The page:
Build an ASCII chart of the most commonly used words in a given text.
- Only accept
A-Z(alphabetic characters) as part of a word.
- Ignore casing (
shefor our purpose).
- Ignore the following words (quite arbitary, I know):
the, and, of, to, a, i, it, in, or, is
don't: this would be taken as 2 different 'words' in the ranges
Optionally (it's too late to be formally changing the specifications now) you may choose to drop all single-letter 'words' (this could potentially make for a shortening of the ignore list too).
Parse a given
text (read a file specified via command line arguments or piped in; presume
us-ascii) and build us a
word frequency chart with the following characteristics:
- Display the chart (also see the example below) for the 22 most common words (ordered by descending frequency).
- The bar
widthrepresents the number of occurences (frequency) of the word (proportionally). Append one space and print the word.
- Make sure these bars (plus space-word-space) always fit:
[space]should be always <=
80characters (make sure you account for possible differing bar and word lengths: e.g.: the second most common word could be a lot longer then the first while not differing so much in frequency). Maximize bar width within these constraints and scale the bars appropriately (according to the frequencies they represent).
The text for the example can be found here (Alice's Adventures in Wonderland, by Lewis Carroll).
This specific text would yield the following chart:
_________________________________________________________________________ |_________________________________________________________________________| she |_______________________________________________________________| you |____________________________________________________________| said |____________________________________________________| alice |______________________________________________| was |__________________________________________| that |___________________________________| as |_______________________________| her |____________________________| with |____________________________| at |___________________________| s |___________________________| t |_________________________| on |_________________________| all |______________________| this |______________________| for |______________________| had |_____________________| but |____________________| be |____________________| not |___________________| they |__________________| so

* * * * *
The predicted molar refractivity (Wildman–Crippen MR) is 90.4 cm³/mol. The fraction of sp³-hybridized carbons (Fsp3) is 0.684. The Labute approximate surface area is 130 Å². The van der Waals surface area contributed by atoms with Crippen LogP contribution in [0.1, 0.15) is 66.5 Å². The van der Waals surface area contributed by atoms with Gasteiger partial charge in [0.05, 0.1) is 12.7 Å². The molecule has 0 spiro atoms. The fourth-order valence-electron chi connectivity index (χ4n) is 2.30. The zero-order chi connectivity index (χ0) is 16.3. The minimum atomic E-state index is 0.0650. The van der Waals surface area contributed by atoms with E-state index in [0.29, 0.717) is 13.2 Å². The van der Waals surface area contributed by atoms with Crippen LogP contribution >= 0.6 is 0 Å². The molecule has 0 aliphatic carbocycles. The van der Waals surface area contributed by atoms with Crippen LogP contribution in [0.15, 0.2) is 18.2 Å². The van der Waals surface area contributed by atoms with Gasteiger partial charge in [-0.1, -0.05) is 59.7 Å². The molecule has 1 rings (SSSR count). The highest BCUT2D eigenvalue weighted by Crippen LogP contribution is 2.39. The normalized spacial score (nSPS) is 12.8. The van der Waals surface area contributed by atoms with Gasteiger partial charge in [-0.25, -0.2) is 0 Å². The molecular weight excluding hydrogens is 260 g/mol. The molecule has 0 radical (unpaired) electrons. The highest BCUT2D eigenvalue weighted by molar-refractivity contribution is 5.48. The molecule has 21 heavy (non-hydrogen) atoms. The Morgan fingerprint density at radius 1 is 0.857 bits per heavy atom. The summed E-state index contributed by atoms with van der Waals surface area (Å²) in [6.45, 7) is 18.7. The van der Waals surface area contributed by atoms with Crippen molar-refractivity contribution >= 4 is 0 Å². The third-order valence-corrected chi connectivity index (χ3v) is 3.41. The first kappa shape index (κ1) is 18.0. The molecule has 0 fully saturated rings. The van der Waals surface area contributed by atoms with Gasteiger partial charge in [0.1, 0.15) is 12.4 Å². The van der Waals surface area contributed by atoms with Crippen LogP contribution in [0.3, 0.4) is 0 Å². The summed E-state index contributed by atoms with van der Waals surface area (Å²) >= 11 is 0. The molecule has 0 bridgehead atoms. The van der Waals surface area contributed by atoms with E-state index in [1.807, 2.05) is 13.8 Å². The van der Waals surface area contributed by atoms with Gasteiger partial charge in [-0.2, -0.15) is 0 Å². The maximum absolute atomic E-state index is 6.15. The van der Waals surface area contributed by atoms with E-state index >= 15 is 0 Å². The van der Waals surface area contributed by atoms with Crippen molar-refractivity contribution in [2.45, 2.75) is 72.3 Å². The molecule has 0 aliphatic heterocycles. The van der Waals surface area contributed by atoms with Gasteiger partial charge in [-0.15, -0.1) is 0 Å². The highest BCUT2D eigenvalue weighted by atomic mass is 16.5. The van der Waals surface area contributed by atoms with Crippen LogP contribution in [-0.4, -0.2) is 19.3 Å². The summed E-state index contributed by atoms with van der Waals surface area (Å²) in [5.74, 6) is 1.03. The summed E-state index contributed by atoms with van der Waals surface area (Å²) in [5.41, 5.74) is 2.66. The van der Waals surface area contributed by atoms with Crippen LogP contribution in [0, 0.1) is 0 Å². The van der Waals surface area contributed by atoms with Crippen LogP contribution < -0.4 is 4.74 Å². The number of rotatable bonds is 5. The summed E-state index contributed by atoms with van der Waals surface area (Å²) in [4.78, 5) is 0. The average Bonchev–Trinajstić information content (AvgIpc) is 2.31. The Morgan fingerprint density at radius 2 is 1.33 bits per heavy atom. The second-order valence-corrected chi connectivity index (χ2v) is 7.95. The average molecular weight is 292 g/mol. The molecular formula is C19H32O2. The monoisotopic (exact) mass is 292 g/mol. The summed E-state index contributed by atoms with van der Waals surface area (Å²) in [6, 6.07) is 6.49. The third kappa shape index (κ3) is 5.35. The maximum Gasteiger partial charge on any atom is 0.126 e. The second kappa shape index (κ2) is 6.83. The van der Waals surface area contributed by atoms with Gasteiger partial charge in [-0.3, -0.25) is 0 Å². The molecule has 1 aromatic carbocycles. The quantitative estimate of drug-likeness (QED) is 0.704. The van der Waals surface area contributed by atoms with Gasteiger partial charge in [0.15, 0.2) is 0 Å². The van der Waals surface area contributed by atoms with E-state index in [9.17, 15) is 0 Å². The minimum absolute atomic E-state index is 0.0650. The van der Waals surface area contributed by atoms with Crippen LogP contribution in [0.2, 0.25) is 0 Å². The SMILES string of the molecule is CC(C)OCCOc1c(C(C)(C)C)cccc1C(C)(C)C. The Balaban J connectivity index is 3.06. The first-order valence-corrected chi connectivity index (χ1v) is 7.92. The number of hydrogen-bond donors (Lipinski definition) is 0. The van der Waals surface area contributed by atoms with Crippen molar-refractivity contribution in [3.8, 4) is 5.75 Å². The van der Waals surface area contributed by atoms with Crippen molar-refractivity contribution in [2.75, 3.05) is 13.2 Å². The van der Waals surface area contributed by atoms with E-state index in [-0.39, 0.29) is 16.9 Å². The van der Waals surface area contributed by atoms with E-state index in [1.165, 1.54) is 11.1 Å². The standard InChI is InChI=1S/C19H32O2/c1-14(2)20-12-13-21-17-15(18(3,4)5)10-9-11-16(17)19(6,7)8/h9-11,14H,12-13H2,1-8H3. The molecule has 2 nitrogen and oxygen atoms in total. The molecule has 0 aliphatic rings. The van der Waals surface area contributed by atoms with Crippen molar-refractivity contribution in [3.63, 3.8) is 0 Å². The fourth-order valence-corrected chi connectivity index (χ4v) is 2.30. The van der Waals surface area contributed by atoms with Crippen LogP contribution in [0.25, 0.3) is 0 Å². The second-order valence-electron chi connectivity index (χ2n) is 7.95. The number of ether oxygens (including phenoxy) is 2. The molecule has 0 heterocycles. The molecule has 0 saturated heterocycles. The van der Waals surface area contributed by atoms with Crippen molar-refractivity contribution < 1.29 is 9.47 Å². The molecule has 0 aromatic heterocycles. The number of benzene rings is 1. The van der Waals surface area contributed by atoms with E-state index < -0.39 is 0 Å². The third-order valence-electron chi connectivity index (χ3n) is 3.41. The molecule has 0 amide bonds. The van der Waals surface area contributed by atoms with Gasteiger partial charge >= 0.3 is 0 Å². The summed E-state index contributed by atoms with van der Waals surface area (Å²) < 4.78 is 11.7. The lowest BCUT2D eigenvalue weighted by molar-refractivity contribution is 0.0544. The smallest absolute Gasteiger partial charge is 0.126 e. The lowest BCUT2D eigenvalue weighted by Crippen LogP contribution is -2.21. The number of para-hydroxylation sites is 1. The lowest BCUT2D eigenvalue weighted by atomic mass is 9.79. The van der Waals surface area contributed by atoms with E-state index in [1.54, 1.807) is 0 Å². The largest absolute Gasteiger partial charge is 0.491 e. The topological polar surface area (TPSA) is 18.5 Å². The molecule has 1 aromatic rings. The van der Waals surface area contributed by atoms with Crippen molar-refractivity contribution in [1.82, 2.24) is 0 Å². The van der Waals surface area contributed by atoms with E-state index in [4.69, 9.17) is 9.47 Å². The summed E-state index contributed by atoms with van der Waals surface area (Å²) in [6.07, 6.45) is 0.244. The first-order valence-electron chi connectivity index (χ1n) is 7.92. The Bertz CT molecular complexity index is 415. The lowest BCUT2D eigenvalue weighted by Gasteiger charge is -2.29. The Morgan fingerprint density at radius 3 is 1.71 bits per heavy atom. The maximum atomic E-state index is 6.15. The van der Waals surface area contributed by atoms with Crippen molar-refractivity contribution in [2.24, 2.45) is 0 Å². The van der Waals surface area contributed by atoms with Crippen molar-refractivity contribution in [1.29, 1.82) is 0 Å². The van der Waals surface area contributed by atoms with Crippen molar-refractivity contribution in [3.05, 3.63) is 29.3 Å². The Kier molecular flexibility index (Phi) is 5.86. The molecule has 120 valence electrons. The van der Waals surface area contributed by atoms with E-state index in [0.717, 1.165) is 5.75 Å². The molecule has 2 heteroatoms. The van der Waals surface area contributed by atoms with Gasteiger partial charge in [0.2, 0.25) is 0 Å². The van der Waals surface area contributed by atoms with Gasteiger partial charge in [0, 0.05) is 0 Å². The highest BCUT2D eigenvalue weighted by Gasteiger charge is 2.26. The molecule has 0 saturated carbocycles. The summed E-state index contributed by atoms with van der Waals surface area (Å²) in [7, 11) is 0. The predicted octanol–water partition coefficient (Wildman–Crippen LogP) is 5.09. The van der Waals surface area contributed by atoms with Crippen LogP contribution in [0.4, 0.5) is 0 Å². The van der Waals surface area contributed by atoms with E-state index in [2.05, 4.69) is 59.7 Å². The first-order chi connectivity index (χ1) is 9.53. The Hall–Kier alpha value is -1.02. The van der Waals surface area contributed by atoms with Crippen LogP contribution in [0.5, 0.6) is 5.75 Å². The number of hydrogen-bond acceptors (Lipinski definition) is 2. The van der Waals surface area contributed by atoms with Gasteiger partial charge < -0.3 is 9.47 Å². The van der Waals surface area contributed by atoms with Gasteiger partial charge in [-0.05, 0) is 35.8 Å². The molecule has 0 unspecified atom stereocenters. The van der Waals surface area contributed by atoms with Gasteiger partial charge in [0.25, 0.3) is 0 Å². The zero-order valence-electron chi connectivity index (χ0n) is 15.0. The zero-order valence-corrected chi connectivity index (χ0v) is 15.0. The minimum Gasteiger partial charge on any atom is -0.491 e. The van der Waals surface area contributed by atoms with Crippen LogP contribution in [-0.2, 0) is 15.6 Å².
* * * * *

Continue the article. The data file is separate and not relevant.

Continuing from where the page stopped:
For your information: these are the frequencies the above chart is built upon:
[('she', 553), ('you', 481), ('said', 462), ('alice', 403), ('was', 358), ('that ', 330), ('as', 274), ('her', 248), ('with', 227), ('at', 227), ('s', 219), ('t' , 218), ('on', 204), ('all', 200), ('this', 181), ('for', 179), ('had', 178), (' but', 175), ('be', 167), ('not', 166), ('they', 155), ('so', 152)]
A second example (to check if you implemented the complete spec):
Replace every occurence of
you in the linked Alice in Wonderland file with
________________________________________________________________ |________________________________________________________________| she |_______________________________________________________| superlongstringstring |_____________________________________________________| said |______________________________________________| alice |________________________________________| was |_____________________________________| that |______________________________| as |___________________________| her |_________________________| with |_________________________| at |________________________| s |________________________| t |______________________| on |_____________________| all |___________________| this |___________________| for |___________________| had |__________________| but |_________________| be |_________________| not |________________| they |________________| so
Shortest solution (by character count, per language). Have fun!
Edit: Table summarizing the results so far (2012-02-15) (originally added by user Nas Banov):
The numbers represent the length of the shortest solution in a specific language. "Strict" refers to a solution that implements the spec completely (draws
|____| bars, closes the first bar on top with a
____ line, accounts for the possibility of long words with high frequency etc). "Relaxed" means some liberties were taken to shorten to solution.
Only solutions shorter then 500 characters are included. The list of languages is sorted by the length of the 'strict' solution. 'Unix Toolchain' is used to signify various solutions that use traditional *nix shell plus a mix of tools (like grep, tr, sort, uniq, head, perl, awk).